Kentucky's second-half defensive collapse costly in one-point road loss to LSU

BATON ROUGE, La. — On a night when he once again put on a clinic offensively, Rob Dillingham instead focused on his defense. Specifically, the final possession of Wednesday's game. A play in which he admitted he "gave up," believing Kentucky basketball had escaped with a one-point victory over LSU.

Instead, the Tigers turned the tables, as forward Tyrell Ward scored on a broken play as time expired to send the No. 17 Wildcats to a shocking 75-74 defeat at the Pete Maravich Center.

"That was definitely on me a little," Dillingham said, before correcting himself and saying "a lot" of blame for the loss was on his shoulders, despite scoring 23 points — and, mere moments earlier, nailing a jumper that put UK on top by a point.

Ward's game-winning putback was the culmination of a second-half collapse by Kentucky's defense.

"There is scheme slippage, and that's what happens with young teams," UK coach John Calipari said. "We do have the youngest team in the country. That stuff happens — and it seems to happen at the wrong time."

So much for defensive progress.

After consecutive stout efforts defensively in wins over Ole Miss and Auburn, respectively, it appeared Kentucky would add another effort to that tally Wednesday, allowing only 27 first-half points.

The Tigers matched that number less than 10 minutes into the second half. And with it, what had once been a 15-point lead for the Wildcats evaporated.

Kentucky induced multiple lengthy scoring droughts from LSU in the opening 20 minutes, as the hosts finished the first half shooting 39.1% (9 for 23) from the field, making 4 of 11 (36.4%) 3-point attempts. But the Tigers flipped the script in the second half, exploding for 48 points and connecting on 48.5% (16 of 33) of their shots to stun the Wildcats (18-8, 8-5 SEC).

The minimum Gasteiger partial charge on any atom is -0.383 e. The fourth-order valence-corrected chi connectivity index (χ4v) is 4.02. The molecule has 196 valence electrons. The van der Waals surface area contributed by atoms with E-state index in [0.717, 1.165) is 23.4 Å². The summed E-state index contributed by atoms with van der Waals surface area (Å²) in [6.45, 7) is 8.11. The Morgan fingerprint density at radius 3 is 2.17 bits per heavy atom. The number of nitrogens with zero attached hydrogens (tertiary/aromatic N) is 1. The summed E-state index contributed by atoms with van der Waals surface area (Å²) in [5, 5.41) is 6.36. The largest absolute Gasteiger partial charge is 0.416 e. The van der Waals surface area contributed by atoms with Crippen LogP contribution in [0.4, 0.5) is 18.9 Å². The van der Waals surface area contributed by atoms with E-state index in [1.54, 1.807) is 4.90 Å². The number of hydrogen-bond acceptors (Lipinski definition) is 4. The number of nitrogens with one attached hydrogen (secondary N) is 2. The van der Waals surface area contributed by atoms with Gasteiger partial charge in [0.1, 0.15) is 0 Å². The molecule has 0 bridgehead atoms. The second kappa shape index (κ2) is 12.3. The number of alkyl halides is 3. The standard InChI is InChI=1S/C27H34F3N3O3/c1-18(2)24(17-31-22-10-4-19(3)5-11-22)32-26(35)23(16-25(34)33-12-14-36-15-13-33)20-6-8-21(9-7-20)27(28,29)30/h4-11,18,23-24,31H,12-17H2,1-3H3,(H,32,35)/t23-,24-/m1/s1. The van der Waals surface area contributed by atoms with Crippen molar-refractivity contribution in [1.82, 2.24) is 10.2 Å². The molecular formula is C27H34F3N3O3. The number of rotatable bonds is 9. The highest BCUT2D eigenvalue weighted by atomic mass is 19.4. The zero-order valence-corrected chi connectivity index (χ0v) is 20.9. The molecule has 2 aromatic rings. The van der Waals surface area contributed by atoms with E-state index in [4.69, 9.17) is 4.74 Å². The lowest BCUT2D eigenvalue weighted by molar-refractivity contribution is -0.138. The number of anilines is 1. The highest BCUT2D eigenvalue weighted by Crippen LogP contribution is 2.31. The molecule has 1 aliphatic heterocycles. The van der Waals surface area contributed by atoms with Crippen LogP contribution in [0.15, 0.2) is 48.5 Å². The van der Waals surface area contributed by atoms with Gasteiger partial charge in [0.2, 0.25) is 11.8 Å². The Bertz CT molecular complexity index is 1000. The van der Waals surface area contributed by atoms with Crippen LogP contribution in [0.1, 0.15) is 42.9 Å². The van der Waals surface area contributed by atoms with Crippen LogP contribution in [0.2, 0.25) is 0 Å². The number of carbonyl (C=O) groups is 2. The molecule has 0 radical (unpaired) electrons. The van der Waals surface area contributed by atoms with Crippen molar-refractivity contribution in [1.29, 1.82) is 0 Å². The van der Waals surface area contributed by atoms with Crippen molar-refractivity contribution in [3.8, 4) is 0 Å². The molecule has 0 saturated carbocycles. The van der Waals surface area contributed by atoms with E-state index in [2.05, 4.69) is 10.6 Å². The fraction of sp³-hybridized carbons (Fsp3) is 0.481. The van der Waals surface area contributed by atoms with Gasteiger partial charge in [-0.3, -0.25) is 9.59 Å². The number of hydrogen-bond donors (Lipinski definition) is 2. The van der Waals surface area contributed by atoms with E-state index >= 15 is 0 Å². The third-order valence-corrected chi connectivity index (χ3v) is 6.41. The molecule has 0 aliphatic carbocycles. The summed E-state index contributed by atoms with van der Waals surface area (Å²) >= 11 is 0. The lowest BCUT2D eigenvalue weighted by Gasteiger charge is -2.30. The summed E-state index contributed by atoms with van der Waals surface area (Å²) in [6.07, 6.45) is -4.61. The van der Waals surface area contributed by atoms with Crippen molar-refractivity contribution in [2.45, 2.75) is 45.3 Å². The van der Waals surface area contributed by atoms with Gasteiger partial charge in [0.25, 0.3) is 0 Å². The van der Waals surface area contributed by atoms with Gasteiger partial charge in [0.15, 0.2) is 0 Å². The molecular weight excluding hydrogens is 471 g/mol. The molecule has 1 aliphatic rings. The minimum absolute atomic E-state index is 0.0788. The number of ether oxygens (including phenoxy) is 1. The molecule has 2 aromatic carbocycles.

"(We) just needed stops," said Antonio Reeves, UK's star senior guard who poured in a game-high 25 points. "We needed to just focus in on locking in on the main guys. We kind of let go a little bit. They made a run. They made shots down the stretch and came out with the 'W.'"

Calipari thought the loss boiled down to a statistic that isn't reflected in any box score.

"Fifty-fifty balls cost us the game," he said. "It’s all we talked about: 50-50 balls. Not only the last play, the play before that. ... Don’t tell me about your offense. If you’re not going to come up with 50-50 balls, you can’t win."

The Tigers (14-12, 6-7) were well aware.

"That was the emphasis (LSU) coach (Matt McMahon) told us before the game: We've got to win those 50-50 balls, (and) we can't lose the rebounding battle, and I think we won both tonight," Tigers forward Jalen Reed said. "And we saw the results of that."

Just as the Tigers once more showcased the resilience that has become their trademark: They erased a double-digit second-half deficit for the third straight game. They fell behind Florida by 20 before coming up just short and losing by two points, 82-80, on Feb. 13. Against then-No. 11 South Carolina last week, LSU dug itself a 16-point hole before rallying for a 64-63 road triumph.

"So I told my team that at halftime: 'They’re going to make a run. Every game I’ve watched, they’ve made a run. Now you've got to make a run back,'" Calipari said. "But, we had been getting 50-50 balls. We reverted a little bit today. But you've got to give them credit. It was a great game for them and a great win. They (out)toughed us for those balls, which were the difference in the game."

The game's hero put it even more concisely.

"We just wanted it more than them," Ward said, "plain and simple."

This article originally appeared on Louisville Courier Journal: Kentucky's second-half collapse costly in one-point road loss to LSU